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Biblical Interpretation Genre Test
Religious Studies
Undergraduate 1

Additional Religious Studies Flashcards




4 General Rules
  1. The more difficult reading is favored over easier one (text)- this is taken care of through the translation
  2. You have to understand what the author meant in order to understand what it means
  3. Scripture interprets scripture
  4. Do not allegorize (few exceptions)
Epistles: What is it?
Epistles: What are the 11 Rules
  1. The text cannot mean what it never could have meant to the author or the original readers
  2. Notice the character of the letter or ad hoc (off the cuff, less formal)? Occasional (addressing specific situation, believing false teachers, wrong teaching)?
  3. Notice the parts of the letters: is your passage part of the greeting, thanksgiving, etc, closing
  4. Notice the rhetorical tool the writer is using (means of arguing or persuading) questions, ways the writer is engaging the reader
  5. Pay attention to the historical context
  6. Identify and understand the audience: various regions represented? Diversity? Non-Christians?
  7. Identify keywords: observe repetition
  8. Notice the literary context (written letter/passage, what comes before and after)
  9. Discover the particulars (details) of the situation
  10. When we share particulars with the original audience, the message to us is the same as the message to them. But if it differs from scriptural time, we must apply the message/principle that needs to be applied
  11. Distinguish between principle and application, prescription (scripture telling us what to do) and description (scripture tells us how/when to apply the Word)
Epistles: What do we mean when we ask if we share particulars with the original audience?
the message to us is the same as the message to them. But if it differs from scriptural time, we must apply the message/principle that needs to be applied
Epistles: What's the difference between prescription and description?

prescription (scripture telling us what to do) and description (scripture tells us how/when to apply the Word)


Prescription(a doctor tellings us what medicine to take)

Description(how to take the medicine)

Epistles: What are the "rhetorical tools"?
Questions, means of arguing or persuading
Narrative: 3 levels of meaning of OT Narratives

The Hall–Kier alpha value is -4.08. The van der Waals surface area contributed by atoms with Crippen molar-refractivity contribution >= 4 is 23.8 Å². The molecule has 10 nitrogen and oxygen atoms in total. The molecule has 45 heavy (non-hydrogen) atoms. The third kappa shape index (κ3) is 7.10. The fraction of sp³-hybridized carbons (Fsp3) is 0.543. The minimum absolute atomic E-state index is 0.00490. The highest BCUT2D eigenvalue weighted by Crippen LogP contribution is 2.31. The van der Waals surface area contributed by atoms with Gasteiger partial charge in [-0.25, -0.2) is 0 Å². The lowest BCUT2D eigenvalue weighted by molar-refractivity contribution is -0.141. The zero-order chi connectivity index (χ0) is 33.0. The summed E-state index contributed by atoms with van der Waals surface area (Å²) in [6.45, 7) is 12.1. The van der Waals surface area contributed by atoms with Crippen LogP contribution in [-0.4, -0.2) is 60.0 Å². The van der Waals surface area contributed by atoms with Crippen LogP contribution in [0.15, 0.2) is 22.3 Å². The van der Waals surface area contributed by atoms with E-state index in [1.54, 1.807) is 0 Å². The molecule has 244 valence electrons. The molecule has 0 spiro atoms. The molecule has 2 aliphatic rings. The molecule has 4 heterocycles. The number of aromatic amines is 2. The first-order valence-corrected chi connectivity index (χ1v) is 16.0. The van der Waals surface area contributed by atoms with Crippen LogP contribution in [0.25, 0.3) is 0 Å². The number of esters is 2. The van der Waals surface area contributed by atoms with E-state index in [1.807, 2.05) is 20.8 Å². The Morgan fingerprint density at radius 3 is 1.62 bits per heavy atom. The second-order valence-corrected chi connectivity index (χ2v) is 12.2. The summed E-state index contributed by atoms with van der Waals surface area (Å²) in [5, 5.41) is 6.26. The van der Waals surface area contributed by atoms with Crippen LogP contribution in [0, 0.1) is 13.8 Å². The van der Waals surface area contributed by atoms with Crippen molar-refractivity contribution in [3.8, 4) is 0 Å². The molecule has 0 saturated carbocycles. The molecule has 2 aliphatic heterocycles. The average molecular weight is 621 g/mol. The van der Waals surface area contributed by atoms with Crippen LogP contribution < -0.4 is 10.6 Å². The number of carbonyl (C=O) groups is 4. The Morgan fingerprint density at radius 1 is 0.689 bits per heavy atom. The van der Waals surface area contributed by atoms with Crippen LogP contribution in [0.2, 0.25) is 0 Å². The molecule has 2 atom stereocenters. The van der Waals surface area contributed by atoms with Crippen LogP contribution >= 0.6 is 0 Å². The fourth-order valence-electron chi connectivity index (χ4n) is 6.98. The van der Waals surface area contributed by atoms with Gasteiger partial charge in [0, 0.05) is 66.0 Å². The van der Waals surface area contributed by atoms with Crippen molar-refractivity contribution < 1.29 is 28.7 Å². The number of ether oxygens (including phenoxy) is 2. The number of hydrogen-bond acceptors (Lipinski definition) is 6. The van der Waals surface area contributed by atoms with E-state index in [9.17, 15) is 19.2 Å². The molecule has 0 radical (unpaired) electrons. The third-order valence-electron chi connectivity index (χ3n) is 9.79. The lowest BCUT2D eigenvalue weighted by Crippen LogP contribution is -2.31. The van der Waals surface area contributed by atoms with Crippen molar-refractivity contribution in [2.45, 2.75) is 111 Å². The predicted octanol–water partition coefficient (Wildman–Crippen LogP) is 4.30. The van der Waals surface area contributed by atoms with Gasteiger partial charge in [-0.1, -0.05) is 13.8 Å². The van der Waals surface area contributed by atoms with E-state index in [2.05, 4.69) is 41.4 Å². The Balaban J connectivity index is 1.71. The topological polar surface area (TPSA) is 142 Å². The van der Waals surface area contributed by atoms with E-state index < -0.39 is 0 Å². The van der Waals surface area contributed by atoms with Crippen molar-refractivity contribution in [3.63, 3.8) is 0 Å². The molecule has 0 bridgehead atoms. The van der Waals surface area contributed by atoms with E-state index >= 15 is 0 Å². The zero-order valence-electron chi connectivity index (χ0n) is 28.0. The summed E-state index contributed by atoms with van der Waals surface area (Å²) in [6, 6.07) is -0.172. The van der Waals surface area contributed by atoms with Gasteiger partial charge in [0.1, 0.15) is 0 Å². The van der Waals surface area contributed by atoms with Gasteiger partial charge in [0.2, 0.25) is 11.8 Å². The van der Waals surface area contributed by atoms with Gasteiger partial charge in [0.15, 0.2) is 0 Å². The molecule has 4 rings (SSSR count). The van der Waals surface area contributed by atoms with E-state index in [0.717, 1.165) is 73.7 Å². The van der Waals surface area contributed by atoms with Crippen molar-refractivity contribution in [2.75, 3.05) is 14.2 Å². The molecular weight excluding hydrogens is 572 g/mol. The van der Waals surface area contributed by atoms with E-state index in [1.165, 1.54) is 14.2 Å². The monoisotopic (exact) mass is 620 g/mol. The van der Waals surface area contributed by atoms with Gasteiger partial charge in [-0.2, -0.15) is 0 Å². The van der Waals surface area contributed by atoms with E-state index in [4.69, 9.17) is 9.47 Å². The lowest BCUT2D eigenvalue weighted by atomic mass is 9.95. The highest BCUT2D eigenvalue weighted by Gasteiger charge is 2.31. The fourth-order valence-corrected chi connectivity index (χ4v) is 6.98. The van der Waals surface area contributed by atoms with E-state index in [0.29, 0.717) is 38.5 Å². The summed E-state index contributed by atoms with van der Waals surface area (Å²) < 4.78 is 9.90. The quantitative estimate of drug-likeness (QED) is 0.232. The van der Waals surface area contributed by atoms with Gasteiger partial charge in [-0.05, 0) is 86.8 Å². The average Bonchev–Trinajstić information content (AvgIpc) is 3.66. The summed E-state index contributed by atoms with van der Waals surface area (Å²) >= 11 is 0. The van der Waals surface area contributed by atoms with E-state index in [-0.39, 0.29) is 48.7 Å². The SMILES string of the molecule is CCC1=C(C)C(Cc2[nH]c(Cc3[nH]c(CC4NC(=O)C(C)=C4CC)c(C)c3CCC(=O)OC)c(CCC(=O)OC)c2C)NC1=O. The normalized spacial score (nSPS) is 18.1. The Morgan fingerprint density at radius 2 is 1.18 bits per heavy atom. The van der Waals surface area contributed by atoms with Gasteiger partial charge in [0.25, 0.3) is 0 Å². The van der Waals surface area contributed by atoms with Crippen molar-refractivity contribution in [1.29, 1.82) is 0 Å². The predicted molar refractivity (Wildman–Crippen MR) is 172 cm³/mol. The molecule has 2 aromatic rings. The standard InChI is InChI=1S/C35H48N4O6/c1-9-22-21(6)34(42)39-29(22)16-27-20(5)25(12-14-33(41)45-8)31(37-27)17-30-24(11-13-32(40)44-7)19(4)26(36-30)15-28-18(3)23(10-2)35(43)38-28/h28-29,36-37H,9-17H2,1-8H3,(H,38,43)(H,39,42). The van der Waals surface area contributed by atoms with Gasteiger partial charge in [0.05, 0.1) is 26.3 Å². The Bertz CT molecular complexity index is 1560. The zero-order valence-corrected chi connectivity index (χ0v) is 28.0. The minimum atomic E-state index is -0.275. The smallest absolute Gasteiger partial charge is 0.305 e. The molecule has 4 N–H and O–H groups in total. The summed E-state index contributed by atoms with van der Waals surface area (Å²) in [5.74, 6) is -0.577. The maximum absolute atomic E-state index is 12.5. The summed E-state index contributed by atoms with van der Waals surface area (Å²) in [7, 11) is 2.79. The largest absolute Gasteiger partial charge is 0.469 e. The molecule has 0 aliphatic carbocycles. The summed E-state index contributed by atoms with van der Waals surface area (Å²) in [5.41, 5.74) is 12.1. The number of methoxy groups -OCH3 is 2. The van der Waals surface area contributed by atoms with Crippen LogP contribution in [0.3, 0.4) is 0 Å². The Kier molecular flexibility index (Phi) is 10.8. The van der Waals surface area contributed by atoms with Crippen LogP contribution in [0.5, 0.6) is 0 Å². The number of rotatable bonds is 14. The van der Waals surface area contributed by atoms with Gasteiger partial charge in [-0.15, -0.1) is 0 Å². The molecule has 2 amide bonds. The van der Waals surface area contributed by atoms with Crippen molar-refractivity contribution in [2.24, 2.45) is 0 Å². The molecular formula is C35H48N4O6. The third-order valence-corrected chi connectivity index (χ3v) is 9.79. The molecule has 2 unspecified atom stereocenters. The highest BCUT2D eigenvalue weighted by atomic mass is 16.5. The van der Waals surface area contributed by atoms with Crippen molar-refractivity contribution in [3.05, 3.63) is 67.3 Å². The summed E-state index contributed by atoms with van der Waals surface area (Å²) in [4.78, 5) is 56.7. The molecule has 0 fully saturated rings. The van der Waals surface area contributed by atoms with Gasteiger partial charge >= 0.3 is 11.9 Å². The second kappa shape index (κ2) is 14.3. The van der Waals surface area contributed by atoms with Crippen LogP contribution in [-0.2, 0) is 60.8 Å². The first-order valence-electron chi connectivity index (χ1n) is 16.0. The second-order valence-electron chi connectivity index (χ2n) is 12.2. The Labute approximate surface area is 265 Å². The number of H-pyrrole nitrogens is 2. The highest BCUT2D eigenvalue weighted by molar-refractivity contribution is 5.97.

1. Individual and Family Stories  (about Joseph)
  2. Israel (about Joseph, his brothers, God setting up his people to make it through a famine)
  3. God (ultimately all about Him) 
  • Demonstrate God's involvement in the world
    • Looking for "what is this story telling us about God"
  • Illustrate His principles and character
Narrative: Who is each OT story about?
Narrative: Explain the benefits of using Character Exploration
It helps us see the passage through the eyes of each character and therefore gain a better understanding of what it meant to the original audience
Historical Precedent: What does this term mean?
  • Seeing a pattern in historical narrative that lets you predict what should happen (what should be norm/expected)
    • We see via pattern that it should be norm today (normative)
Historical Precedent: Why is it an issue in Pentecostal hermeneutics?
  • Biblical basis for doctrine of tongues as the initial, physical evidence of Baptism in the HS
    • Comes from passages in Acts and that notes the evidence of the Spirit is speaking in tongues
  • Some say it is a misuse of the genre to derive doctrine from a narrative, that it should only come from explicit teachings (Acts illustrates doctrine, but should not have doctrine derived from it)
  • Should not get doctrine from stories
  • Narratives were used for teaching in the cultural context of Scripture
  • There are limits: vague narratives should be interpreted in light of clear Scripture (to say that historical narrative has no doctrinal value goes against how we see it used)
  • Prior to Day of Pentecost, the activity of the HS is evidenced by prophetic speech (Mary and Elizabeth beyond)
  • Acts gives repeated examples (there's a repeated pattern, not an isolated story). Starts pre- day of Pentecost and it happens more than once
  • No other initial evidence is recorded (narratives don't give us any other evidence- there's a pattern established, but not contradicted. There's only one experience that doesn't say they had speaking in tongues...)
  • That tongues is the only initial, physical evidence is NOT stated
  • There is simply no other option given
    • How we should do baptism is derived from historical narratives
OT Law: 5 Descriptive points about OT Law
  • OT is a covenant
    • Covenant was a recognized relationship. Covenant relationships included a person with more resources and a person who was the beneficiary
  • OT is not our testament/covenant (still is relevant)
    • I am a Gentile… don't have to become a Jew to be "God's people" I am part of the new covenant